More and more over time, I found myself withdrawing from people. Living on my own hadn't done much to make me feel better, and I often found myself standing in the kitchen of my workplace, choking back tears, and setting my face into one of happiness as soon as someone entered. Again, I tried to suppress any emotions I had, and present a happy front to the world, but inside, I felt terrible.
One night I was talking to a lady from my church group. I didn't actually get along with her very well, but she must have sensed some of what was going on, because she told me to seek professional help.
That shook me. I had always assumed I was normal, if particularly difficult and hard to get along with. Even though I had written in my diary that I felt like I was going mad trying to master my moods, I had never considered that I might actually need professional help. As far as I knew, this was how adult people felt all the time, and I was just particularly bad at controlling it.
I wasn't great at going out and talking to people by this stage, but I gathered up all my courage one afternoon and walked down to the local doctor. I had never seen this doctor before, and I felt so stupid sitting in front of her and describing how I felt, and how that had affected my life. She listened, expressionless. I felt sure she was going to dismiss me and tell me to toughen up. Instead, she started printing off some papers.
"You probably have depression," she said. "It's quite normal, one in five Australians go through depression at some point in their life. I'm printing out a Mental Health Plan; with this you can go see a counsellor twelve times at no cost. I'm also referring you to a counsellor."
I was shocked. I could hardly believe that there could be an answer to my problems, one that could be managed, and that others could help with. I took the doctor's advice and saw the psychologist she had referred me to. The counsellor turned out to be lovely, and for the first time in a long time I found myself talking to someone about my out of control moods, and (oh joy!) about how to live with them and accept who I was, emotions and all.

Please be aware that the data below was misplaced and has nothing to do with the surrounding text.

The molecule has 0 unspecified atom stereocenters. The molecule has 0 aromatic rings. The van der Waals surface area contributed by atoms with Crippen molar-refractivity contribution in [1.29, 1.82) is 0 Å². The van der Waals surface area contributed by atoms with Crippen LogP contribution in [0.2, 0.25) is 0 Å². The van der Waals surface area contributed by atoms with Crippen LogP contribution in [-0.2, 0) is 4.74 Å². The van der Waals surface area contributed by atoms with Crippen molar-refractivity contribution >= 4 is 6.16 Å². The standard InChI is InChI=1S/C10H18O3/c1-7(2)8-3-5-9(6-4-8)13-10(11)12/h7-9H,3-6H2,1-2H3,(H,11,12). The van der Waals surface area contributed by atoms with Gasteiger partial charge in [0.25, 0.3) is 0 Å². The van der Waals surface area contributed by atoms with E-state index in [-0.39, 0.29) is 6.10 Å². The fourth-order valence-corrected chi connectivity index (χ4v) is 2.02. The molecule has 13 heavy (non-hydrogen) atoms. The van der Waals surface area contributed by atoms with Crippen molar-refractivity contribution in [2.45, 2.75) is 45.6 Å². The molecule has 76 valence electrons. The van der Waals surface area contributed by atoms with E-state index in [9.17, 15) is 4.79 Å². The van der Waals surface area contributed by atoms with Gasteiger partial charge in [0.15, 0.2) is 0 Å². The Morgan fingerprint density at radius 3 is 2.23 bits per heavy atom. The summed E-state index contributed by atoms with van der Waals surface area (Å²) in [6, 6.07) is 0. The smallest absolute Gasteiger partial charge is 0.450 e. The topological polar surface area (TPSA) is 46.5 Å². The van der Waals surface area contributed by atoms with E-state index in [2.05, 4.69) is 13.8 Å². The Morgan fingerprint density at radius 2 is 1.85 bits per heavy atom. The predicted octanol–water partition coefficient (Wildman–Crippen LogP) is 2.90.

My life over that time blossomed incredibly. Not only did my counselling help, I found myself able to socialise again, and eventually I met a lovely man named Graham who thought I was wonderful. I learned to relax a bit, to guide my emotions, instead of suppressing them with sheer force, and to accept the heartbreak of my past, instead of blaming myself.
Not everything went smoothly, of course. Eventually I found that, even though I had far more control over my life than I had previously, I needed medication to keep me truly stable. This was further underlined when I was diagnosed as having Bipolar 2 Disorder. Though it hurt to know I had a chronic condition that I would always have to work on controlling, it also felt good to have a diagnosis.
I had been so hard on myself, telling myself over and over again how all the bad things in my life were all my fault. I had convinced myself that I was a horrible person, and it felt good to know that, in fact, I had been struggling against huge odds to function at all. For the first time on years, I felt strong and proud of myself. Most people with undiagnosed bipolar disorder end up doing really harmful things, hurting themselves and those around them with their self-destructive behaviour. Though I had also hurt myself and others, I felt proud that I had never given in to a belief that my behaviour was "good enough", and that "I couldn't help it".
Today, I have been on medication for bipolar disorder for over two years. I am stable, with some good friends, a loving family, and a wonderful husband. I know I have been guided through some very dark times, and I am so grateful that, for the first time in a very long time, I am truly happy.
I am going to post a few photos. The first is of me as a teenager. I am third from the left, with the straight fringe and round glasses.
The second is of me in the convent. I am posing with my sisters.
Finally, a photo of me on my wedding day.